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Gonidakis, the president of Ohio Right to Life, had then forwarded a copy of the news release to ProgressOhio Executive Director Sandy Theis with a note saying, “Sandy…. Will you finally repudiate the industry for which you so proudly support? So much for ‘women’s health’. So sad.”

On Friday, ProgressOhio, along with eight other groupsDoctors for Health Care Solutions, Common Cause Ohio, the Ohio National Organization for Women, Innovation Ohio, the Ohio House Democratic Women’s Caucus, the National Council of Jewish Women, Democratic Voices of Ohio, and Ohio Voice—responded to Gonidakis’ public and private commentary by writing a letter to the medical board asking that he resign.

In the letter, representatives from those groups shared comments made by Gonidakis and said he lacked the objectivity required to remain a member of the medical board. The letter’s undersigned said the board should take whatever steps necessary to force Gonidakis’ resignation if he failed to resign.

Contacted for comment, the medical board did not respond by press time.

The Ohio Medical Board protects the public by licensing and regulating physicians and other health-care professionals in part by reviewing complaints such as the one filed by Dayton Right to Life.

The decision-making body includes three non-physician consumer members and nine physicians who serve five-year terms when fully staffed. Currently, 11 citizens serve on the board.

Gonidakis, appointed in 2012 by Ohio Gov. John Kasich, is a consumer member of the board and lacks medical training.

Theis told Rewire in a telephone interview that the letter’s undersigned did not include groups like NARAL Pro-Choice and Planned Parenthood in its effort to highlight the conflict with Gonidakis.

“We wanted it to be about ethics” and not about abortion politics, Theis explained to Rewire.

Theis said Gonidakis had publicly condemned three licensed doctors from Women’s Med Center without engaging the providers or hearing the facts about the alleged incident.

“He put his point out there on Main Street having only heard the view of Dayton Right to Life,” Theis said. “In court, a judge who does something like that would have been thrown off the bench.”

Arthur Lavin, co-chairman of Doctors for Health Care Solutions, told the Associated Press the medical board should be free from politics.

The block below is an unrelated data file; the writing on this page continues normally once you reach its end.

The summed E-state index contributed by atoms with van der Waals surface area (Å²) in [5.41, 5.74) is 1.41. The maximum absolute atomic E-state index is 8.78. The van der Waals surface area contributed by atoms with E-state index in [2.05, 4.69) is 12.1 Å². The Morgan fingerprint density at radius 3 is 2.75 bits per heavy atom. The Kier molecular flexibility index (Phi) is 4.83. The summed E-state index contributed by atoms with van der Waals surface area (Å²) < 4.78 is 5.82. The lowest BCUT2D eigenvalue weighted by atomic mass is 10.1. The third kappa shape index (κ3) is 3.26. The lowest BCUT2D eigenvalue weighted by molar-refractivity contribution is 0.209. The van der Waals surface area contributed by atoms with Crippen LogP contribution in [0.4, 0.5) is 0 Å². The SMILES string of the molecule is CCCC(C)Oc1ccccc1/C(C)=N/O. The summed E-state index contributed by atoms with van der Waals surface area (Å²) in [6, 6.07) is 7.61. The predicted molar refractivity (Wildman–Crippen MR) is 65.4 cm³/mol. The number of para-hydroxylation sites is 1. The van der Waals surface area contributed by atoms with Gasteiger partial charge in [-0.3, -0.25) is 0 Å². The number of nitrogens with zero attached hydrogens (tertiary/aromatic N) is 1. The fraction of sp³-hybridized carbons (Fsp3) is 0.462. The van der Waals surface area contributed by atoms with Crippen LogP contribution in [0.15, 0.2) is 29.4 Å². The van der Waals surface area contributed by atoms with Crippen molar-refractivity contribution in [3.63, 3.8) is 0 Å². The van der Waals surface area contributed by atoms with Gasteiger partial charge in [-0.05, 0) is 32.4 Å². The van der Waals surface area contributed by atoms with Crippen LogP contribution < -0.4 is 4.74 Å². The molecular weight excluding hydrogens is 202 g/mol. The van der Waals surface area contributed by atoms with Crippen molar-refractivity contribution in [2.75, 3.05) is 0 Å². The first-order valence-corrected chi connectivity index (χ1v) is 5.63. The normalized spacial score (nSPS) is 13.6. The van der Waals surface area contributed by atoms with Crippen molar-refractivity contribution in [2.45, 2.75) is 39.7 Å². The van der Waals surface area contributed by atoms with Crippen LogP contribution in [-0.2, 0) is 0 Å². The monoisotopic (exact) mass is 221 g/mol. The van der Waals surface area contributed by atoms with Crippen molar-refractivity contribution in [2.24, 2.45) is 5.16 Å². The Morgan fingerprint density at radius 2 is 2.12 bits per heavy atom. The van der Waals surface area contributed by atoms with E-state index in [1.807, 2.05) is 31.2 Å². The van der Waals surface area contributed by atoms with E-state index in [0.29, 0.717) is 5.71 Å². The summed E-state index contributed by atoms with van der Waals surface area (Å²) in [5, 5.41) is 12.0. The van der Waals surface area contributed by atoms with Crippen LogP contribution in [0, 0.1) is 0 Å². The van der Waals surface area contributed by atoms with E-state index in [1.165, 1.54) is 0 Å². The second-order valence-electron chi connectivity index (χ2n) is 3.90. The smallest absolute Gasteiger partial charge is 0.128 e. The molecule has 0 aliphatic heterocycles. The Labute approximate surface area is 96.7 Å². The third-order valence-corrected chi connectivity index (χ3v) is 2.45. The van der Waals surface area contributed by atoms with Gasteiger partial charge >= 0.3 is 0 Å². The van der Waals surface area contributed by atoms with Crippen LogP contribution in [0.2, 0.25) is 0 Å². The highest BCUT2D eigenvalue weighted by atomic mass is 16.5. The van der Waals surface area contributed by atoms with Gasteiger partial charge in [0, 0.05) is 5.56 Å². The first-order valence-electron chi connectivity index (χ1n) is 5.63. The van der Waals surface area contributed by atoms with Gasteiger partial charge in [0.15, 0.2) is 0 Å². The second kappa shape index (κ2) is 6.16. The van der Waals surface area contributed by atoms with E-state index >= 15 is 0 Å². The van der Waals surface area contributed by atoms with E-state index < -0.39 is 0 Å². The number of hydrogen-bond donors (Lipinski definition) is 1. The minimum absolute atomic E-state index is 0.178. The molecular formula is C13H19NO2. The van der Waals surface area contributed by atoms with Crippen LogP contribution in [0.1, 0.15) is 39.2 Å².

Theis said ProgressOhio also exercised its right to file a complaint with the Ohio Ethics Commission to have Gonidakis removed because Theis had first-hand knowledge of his ethical wrongdoing.

The 29-page complaint, obtained by Rewire, details Gonidakis’ association with anti-choice groups and includes a copy of the email he sent to Theis.

Common Cause Ohio was the only group that co-signed the letter that is decidedly not pro-choice. A policy analyst from the nonpartisan organization told the Columbus Dispatch that Common Cause was not for or against abortion, but had signed the letter because a clear conflict of interest exists on the state’s medical board.

News Politics

Missouri ‘Witch Hunt Hearings’ Modeled on Anti-Choice Congressional Crusade

Christine Grimaldi

Missouri state Rep. Stacey Newman (D) said the Missouri General Assembly's "witch hunt hearings" were "closely modeled" on those in the U.S. Congress. Specifically, she drew parallels between Republicans' special investigative bodies—the U.S. House of Representatives’ Select Investigative Panel on Infant Lives and the Missouri Senate’s Committee on the Sanctity of Life.

Congressional Republicans are responsible for perpetuating widely discredited and often inflammatory allegations about fetal tissue and abortion care practices for a year and counting. Their actions may have charted the course for at least one Republican-controlled state legislature to advance an anti-choice agenda based on a fabricated market in aborted “baby body parts.”

“They say that a lot in Missouri,” state Rep. Stacey Newman (D) told Rewire in an interview at the Democratic National Convention last month.

Newman is a longtime abortion rights advocate who proposed legislation that would subject firearms purchases to the same types of restrictions, including mandatory waiting periods, as abortion care.